The Catholic Church has specific rules for the process of filing for a Declaration of Invalidity. One such rule indicates every effort must be made to hear both sides in each case. The petitioner (the person requesting the annulment) has the right to file their case and the respondent (the ex-spouse of the petitioner) also has the right to have their side heard. The procedural rules require the Tribunal allow a certain amount of time for the parties and their witnesses to respond. If a case is given an affirmative decision, a second tribunal must ratify that decision. It does take time. The process usually takes from 9 to 18 months. However, we cannot guarantee that a case will be finished by any particular date.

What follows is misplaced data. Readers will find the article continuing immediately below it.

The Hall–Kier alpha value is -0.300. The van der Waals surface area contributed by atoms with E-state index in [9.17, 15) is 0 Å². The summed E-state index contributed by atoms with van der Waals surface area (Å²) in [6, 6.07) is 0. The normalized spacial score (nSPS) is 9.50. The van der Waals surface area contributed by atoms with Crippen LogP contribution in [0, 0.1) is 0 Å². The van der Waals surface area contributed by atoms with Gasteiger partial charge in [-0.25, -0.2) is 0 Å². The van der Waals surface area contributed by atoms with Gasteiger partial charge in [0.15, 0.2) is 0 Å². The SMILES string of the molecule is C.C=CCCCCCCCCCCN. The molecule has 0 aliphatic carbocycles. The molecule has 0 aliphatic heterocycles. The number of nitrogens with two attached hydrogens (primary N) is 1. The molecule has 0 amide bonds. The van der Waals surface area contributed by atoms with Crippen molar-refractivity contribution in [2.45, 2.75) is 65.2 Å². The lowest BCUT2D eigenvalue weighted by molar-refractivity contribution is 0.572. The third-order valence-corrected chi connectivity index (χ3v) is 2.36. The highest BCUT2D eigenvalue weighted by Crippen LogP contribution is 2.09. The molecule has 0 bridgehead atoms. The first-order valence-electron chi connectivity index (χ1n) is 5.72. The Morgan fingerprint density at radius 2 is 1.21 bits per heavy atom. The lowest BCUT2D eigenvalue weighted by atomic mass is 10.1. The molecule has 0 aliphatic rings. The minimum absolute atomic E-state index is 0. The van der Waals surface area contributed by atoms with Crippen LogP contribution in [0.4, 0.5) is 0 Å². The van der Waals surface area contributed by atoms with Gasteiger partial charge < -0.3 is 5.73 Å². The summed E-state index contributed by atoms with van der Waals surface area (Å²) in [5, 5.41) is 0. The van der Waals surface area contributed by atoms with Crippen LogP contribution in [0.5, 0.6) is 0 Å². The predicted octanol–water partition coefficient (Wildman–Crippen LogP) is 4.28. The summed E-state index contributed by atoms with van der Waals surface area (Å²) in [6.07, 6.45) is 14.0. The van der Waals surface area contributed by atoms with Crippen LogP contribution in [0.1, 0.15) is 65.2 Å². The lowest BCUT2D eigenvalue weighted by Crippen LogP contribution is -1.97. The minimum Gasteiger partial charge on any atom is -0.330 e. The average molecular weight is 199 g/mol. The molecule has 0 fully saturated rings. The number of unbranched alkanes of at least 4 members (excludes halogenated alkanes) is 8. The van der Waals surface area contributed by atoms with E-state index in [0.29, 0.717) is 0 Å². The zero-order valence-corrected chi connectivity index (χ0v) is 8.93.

Yes. It is mandatory that the former spouse be aware of the process and given the opportunity to respond. A mailing address for the former spouse must be provided. If the location of the former spouse is truly not known, provisions can be made for the case to proceed. This can only be done after a diligent search has been made as to the whereabouts of the former spouse.
The annulment process begins with a meeting with the parish priest. He will begin preparing the forms necessary to file for a Declaration of Invalidity. It is important to provide as much detail as possible in these forms. The more information provided, the better chance a just decision will be reached.